Before we discuss, how social media can be used in B2B Commerce, let’s discuss about the difference between a B2B Commerce and B2C Commercce user. In B2C Commerce the user is the customer and buys products for personal use. For B2C commerce user, posting the product link on user’s own social media page makes sense because user owns the product and probably would like to share the purchase with user’s followers. On the other hand in B2B, user often is not the customer. For B2B user the lead time for a purchase is often longer than B2C user. B2B user usually tend to do more research by reading blogs, articles that posted by either the manufacturer or by some independent bloggers. They need to do more research because most cases the B2B products are complex and some time it is configured product. What is important for the B2B Commerce site is, to make these research materials easily available for the users through social media channels and forums. This is where Sitecore can help with content generation and pushing contents using Experience Platform.

Before we talk about how or what Sitecore can do, let’s look at this interesting statistics below about a survey conducted on 2013 to understand how B2B decision makers are using social media.

Forrester-B2B-Decision-Maker-Use-Social-Media-July2013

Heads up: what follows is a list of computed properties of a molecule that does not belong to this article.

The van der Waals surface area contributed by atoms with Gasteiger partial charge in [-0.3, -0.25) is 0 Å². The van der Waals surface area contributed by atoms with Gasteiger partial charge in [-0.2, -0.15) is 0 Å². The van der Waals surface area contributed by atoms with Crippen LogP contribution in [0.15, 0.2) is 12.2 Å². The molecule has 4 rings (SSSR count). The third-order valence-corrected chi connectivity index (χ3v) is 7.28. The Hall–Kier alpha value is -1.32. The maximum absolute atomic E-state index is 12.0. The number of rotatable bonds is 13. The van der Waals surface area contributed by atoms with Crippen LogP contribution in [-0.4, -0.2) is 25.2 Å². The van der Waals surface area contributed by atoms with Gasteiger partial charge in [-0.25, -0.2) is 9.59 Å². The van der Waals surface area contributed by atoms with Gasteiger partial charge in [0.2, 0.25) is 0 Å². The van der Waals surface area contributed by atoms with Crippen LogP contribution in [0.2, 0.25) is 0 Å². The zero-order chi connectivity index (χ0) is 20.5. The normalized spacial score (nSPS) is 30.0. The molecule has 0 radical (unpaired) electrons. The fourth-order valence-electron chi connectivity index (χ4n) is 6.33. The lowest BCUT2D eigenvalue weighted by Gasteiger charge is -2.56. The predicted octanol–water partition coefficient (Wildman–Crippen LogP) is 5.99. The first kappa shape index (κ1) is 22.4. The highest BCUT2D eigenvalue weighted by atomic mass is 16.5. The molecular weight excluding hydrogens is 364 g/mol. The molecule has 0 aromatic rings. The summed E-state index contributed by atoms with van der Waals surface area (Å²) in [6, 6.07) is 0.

You can find more about this chart in this article. Although, the chart is two years old the situation has not changed a lot. It is clear that B2B business can do a lot to distribute content about their product via social media.

Blogging using Sitecore WeBlog module

The B2B businesses needs to provide information about their products through blogs, articles either in the eCommerce site itself or via links to independent bloggers. Sitecore Marketplace has a great blogging module called WeBlog and it is free. You can find this module here. With the help of WeBlog, the blogging or Product articles can be added with minimum effort. WeBlog comes with many features like tagging, RSS feed generation, commenting, spam filtering, CAPTCHA etc. What is sweet though, it comes with Social sharing ShareThis or AddThis, and other Facebook and Twitter widgets. By having Sitecore and WeBlog module, the B2B business can easily generate blog contents and distribute those through different media channels.

Sitecore Media Framework